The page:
On Friday, May 16, 2014, The Joint Commission issued guidance that they were postponing the July 1, 2014, implementation of the revised diagnostic radiology requirements for accredited ambulatory care, hospitals, and critical access hospitals organizations. To finalize a comprehensive set of diagnostic radiology requirements (now targeted for July 2015 implementation), The Joint Commission is collecting additional information about several critical areas of imaging safety. And, Alliance Radiology is playing an active role in this process.
We want you to know that we are meaningfully involved in helping to champion quality, safety, and clinical excellence during this standards development and feedback process. We continue, through ongoing dialogue with The Joint Commission, to provide subject matter expertise that will help to ensure that the intent of the standards meet safety and quality expectations and that their implementation takes into account the impact these new standards will have on healthcare organizations providing advanced diagnostic radiology services.
As our partner in ensuring that patients receive only the highest quality and safest care, we welcome your feedback and comments on these new diagnostic radiology standards, requirements, and implementation. Please feel free to contact Susan Schumer-Lurie, our National Director of Quality, at (949) 233-5708 or firstname.lastname@example.org to communicate your questions, feedback and comments.
President, Alliance Radiology
Below is the message received from the Joint Commission on Friday 5/16/2014…
In January 2014, The Joint Commission published new and revised requirements that address risks associated with diagnostic radiology for accredited ambulatory care, hospitals, and critical access hospitals organizations that provide diagnostic radiology services, including those ambulatory organizations that have already achieved Advanced Diagnostic Imaging certification. The changes were intended to be effective July 1, 2014, with additional changes to be phased in by 2015 (see January 2014 Perspectives, page 5).
Since that time, we have received significant feedback from key stakeholders both praising the overall effort, and raising concerns about several critical standards. This feedback sheds light on issues that may not have been either identified or sufficiently evaluated during the standards development process. Some of these issues highlighted complexities that require us to engage in further research in order to ensure that the new standards best promote the improvement of quality and safety.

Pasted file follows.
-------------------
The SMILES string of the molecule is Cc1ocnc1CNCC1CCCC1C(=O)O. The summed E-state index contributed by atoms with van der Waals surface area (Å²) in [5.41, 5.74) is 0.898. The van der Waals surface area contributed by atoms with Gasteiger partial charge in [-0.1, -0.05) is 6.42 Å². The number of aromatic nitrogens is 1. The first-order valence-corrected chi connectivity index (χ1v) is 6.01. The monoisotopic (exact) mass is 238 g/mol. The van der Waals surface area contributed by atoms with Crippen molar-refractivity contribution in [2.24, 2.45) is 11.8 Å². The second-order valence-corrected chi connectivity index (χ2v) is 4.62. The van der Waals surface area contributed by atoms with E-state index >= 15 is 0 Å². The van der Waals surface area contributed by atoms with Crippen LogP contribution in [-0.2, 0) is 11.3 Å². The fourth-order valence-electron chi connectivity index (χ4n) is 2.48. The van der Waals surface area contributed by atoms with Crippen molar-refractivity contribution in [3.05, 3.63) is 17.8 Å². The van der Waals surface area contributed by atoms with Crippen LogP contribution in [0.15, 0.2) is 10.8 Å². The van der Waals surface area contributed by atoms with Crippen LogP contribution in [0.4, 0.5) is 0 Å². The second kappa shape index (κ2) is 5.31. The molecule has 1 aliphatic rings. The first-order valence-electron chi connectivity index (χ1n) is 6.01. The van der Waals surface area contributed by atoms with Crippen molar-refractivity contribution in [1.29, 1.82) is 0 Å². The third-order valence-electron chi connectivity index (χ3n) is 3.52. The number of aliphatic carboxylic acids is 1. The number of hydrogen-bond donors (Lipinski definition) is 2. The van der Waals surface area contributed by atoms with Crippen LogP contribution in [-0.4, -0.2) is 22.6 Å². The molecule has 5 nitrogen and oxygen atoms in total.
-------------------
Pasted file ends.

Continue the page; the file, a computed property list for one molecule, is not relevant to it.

Therefore, we are postponing the July 1, 2014 implementation of the revised diagnostic radiology requirements that appear in the 2014 Update 1 to the Comprehensive Accreditation Manual for ambulatory care, hospitals, and critical access hospitals. The goal is to implement the revised standards by July 2015, which will allow for the release of a comprehensive set of requirements, rather than partial sets over 2014 and 2015. When we finalize the 2015 diagnostic radiology requirements, it is expected that the majority of the 2014 proposed requirements will be implemented as currently written. A prepublication version of the final requirements will be posted on our website six months in advance of any identified implementation date.
In order to finalize a single set of standards in 2015, we are collecting additional information about several critical areas of radiation safety. The critical areas include:
- Documentation of the radiation dose.
- Annual equipment performance evaluations by a medical physicist or Magnetic Resonance scientist.
- Minimum qualifications for radiologic technologists who perform computerized tomography (CT) exams. These requirements were to have become effective July 1, 2015. Since this subject is covered in the now postponed revised requirements, this date is also no longer effective.
- Requirements that align with the State of California’s CT law.
We value and appreciate the feedback received from imaging professionals, our accredited organizations, and other key stakeholders. The decision to postpone the implementation of these requirements is based on our goal of advancing imaging quality and safety.